From a boy to a man. Eight-year-old Rory McIlroy used to chip golf balls into the washing machine at his Holywood home.
The 22-year-old spent the past four days tossing most of the world’s greatest players into a spin cycle and hanging them out to dry. It has been a glimpse of what to expect for the next decade.
McIlroy will throw away plenty of majors. Golfers have to embrace defeat more than glory and McIlroy will deal with Kipling’s twin impostors in equal measure.
He will soak up the wise words of Jack Nicklaus, who came runner-up in majors more times (19) than he won (18). But when McIlroy is done, there is every chance he will be Europe’s greatest ever golfer having chalked up more than Nick Faldo (six) and Seve Ballesteros (five) combined.
He has cracked America quicker than The Beatles. Golf has its new hero.
McIlroy really is the new Tiger — but with charm, grace, impeccable manners and a boyish smile that makes everyone want to root for him. He has been a shooting star waiting to explode across a wider canvas.
“He was holding a golf club before he could walk,” said his mother Rosie. “He’d be sitting in the pram with a plastic golf club in his hand. That’s the way we were woken up in the morning: banged over the head with a plastic golf club.”
He was hitting 40-yard drives when he was two-years-old. Aged nine, he won the Under 10 World Championship at Doral in Florida. Aged 11, he shot level par at his home club. Aged 13, he was a scratch handicap golfer. Aged 15, he smashed the course record at Royal Portrush with a 61. He was then invited to play in his first professional event, the 2005 British Masters and represented Europe in the Junior Ryder Cup.
The following year he won the European Amateur championship and played for Ireland in the Eisenhower Trophy, the amateur team championship. In 2007, he shot that sensational 68 in the first round of the Open at Carnoustie (the only bogey-free round of the day).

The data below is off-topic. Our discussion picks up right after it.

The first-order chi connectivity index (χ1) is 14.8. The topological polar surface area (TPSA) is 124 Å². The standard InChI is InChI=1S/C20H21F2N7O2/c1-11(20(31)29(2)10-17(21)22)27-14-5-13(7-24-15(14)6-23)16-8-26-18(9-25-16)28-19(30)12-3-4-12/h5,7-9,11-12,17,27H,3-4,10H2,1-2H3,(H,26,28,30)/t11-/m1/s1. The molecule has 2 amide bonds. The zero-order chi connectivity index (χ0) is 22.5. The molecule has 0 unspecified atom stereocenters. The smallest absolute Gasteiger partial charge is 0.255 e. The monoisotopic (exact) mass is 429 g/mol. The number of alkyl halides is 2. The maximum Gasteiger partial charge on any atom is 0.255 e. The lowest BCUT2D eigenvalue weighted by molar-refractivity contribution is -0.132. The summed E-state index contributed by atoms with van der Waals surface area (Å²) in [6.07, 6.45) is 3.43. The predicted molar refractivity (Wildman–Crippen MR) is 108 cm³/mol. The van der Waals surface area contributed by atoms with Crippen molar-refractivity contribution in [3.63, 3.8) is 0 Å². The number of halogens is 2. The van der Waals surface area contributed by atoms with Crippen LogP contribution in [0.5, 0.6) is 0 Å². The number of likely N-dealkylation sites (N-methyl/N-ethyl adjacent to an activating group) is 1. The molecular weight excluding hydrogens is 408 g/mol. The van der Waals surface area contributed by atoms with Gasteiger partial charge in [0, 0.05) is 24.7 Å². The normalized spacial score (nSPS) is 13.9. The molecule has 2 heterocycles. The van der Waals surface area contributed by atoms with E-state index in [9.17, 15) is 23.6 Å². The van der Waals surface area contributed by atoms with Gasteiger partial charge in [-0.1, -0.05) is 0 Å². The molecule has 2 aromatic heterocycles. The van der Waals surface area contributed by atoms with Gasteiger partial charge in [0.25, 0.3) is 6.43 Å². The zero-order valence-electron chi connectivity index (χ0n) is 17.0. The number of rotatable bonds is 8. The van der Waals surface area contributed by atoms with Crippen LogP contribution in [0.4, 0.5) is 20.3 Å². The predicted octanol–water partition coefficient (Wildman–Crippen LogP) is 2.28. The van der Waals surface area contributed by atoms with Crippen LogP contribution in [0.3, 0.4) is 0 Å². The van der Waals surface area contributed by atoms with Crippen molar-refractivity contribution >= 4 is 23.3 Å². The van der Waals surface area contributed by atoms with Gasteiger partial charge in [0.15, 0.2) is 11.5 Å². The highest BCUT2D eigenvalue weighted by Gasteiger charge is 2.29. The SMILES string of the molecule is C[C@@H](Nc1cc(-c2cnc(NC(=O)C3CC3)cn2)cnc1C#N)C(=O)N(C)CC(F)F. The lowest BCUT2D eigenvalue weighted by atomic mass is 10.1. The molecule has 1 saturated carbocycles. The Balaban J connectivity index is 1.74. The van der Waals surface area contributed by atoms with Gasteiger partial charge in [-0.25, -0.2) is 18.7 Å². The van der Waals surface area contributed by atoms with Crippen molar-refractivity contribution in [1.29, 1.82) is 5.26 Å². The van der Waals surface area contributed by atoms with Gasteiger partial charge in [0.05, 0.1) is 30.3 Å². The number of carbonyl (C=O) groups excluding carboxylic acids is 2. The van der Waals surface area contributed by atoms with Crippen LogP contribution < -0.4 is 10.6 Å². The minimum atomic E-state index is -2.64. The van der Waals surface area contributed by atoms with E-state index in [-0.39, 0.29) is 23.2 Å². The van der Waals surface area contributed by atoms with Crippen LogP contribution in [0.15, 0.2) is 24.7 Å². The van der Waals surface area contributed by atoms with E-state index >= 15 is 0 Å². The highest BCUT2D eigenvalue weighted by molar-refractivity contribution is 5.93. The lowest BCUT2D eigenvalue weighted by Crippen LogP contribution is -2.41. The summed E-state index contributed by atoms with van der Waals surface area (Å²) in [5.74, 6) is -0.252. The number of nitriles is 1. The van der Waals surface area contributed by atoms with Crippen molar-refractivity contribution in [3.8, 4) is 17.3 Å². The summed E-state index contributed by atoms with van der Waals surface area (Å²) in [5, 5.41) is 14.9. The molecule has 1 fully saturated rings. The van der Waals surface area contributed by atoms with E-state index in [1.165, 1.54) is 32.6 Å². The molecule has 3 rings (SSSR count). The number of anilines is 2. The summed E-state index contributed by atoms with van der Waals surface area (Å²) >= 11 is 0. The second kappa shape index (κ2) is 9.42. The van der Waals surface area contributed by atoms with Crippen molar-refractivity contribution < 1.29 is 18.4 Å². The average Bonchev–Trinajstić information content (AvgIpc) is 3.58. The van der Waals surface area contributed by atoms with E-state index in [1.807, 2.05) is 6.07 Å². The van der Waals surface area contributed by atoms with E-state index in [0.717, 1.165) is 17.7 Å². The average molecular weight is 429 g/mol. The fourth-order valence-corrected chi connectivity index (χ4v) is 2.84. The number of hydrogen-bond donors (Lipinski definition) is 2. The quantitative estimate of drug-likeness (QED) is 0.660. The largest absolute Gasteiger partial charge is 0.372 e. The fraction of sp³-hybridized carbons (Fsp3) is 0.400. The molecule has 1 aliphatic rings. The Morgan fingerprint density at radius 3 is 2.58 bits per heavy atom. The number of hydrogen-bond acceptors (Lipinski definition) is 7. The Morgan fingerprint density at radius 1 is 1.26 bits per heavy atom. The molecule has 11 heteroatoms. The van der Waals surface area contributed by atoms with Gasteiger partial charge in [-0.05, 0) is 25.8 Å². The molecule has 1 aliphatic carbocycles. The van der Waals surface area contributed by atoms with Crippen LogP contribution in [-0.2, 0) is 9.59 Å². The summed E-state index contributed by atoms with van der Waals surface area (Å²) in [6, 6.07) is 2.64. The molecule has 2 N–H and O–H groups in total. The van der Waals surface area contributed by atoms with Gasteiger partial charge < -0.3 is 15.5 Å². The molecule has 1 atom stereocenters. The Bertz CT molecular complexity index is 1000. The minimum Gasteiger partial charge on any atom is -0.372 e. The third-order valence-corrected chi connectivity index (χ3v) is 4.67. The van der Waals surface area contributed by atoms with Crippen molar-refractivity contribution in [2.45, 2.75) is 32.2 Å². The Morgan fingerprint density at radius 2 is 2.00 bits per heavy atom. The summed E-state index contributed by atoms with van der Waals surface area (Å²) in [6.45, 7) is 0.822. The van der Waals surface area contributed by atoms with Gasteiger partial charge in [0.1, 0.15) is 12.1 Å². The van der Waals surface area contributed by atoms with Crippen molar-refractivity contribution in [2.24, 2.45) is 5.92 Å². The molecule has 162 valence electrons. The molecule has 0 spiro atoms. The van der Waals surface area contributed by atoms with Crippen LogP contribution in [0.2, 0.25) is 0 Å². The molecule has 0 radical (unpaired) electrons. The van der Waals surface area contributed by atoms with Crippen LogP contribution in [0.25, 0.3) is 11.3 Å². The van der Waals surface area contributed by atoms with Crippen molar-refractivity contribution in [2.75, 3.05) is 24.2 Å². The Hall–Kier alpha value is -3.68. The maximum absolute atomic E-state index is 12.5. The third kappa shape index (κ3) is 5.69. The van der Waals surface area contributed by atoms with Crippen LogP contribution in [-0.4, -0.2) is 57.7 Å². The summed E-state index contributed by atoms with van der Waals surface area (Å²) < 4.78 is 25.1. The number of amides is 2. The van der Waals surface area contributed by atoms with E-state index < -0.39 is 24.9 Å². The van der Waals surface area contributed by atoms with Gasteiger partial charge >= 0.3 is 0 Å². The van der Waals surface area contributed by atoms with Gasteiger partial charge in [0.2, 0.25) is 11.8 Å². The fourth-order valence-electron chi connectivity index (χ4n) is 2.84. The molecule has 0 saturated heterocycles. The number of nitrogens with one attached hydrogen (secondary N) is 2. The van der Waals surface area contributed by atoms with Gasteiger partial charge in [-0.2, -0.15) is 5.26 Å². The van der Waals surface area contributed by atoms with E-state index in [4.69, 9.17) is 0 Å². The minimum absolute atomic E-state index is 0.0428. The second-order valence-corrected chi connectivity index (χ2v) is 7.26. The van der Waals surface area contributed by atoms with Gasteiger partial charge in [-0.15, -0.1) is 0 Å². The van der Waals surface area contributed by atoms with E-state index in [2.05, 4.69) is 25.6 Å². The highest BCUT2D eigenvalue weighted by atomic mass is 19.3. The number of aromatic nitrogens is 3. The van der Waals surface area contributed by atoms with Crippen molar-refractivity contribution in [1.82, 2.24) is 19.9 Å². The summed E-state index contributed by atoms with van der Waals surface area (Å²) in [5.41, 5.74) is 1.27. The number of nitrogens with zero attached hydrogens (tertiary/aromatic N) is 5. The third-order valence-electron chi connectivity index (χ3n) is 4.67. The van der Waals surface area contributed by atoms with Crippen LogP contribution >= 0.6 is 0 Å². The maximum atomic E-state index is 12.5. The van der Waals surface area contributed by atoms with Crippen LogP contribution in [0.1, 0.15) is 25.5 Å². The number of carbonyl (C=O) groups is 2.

He made the weekend cut to be the first Irish amateur to win the Silver Medal prize for best amateur since Joe Carr in 1965. McIlroy then ended his amateur career in Great Britain & Ireland’s Walker Cup team as the No 1 amateur in the world.
He turned pro in 2007 as a freckle-faced, skinny 18-year-old.
“I have no problem saying I am going to be one of the best golfers in the world,” he said in 2008. “I don’t want that to sound cocky because I’m not.” It didn’t.
Rory remains loyal to his working class roots.
Mum Rosie worked factory shifts in Belfast putting rolls of tape into boxes and stacking them. His father, Gerry juggled three jobs including bar tending and cleaning at a rugby club. McIlroy paid tribute to them at Congressional.
“They sacrificed summer holidays so they could take me to play golf,” he said. “I’m very thankful for how far they’ve gotten me.”
McIlroy loves nothing more than taking weeks off from his Hollywood lifestyle to slip back into spending Holywood nights with his school mates, watching Manchester United or listening to music or watching movies.
But as McIlroy’s fame explodes around the globe, it will become increasingly difficult for him to hang on to normalcy, as American psychologists like to call it.
But he will not retreat into a gated private community any time soon. McIlroy plans to stay public.
It’s here the comparisons with Tiger end.
“You can be the No 1 golfer in the world, but if you seem personable, you’ll be able to do it,” he said. “Tiger put up a barrier from the media and the public and so no one could get to him. I am determined to hang on to my ordinariness.”
There will be victories and failures. But, whatever happens next in his adult life, McIlroy is destined to make sporting history. But for his mother, nothing will change. “He’s still my wee baby,” Rosie said.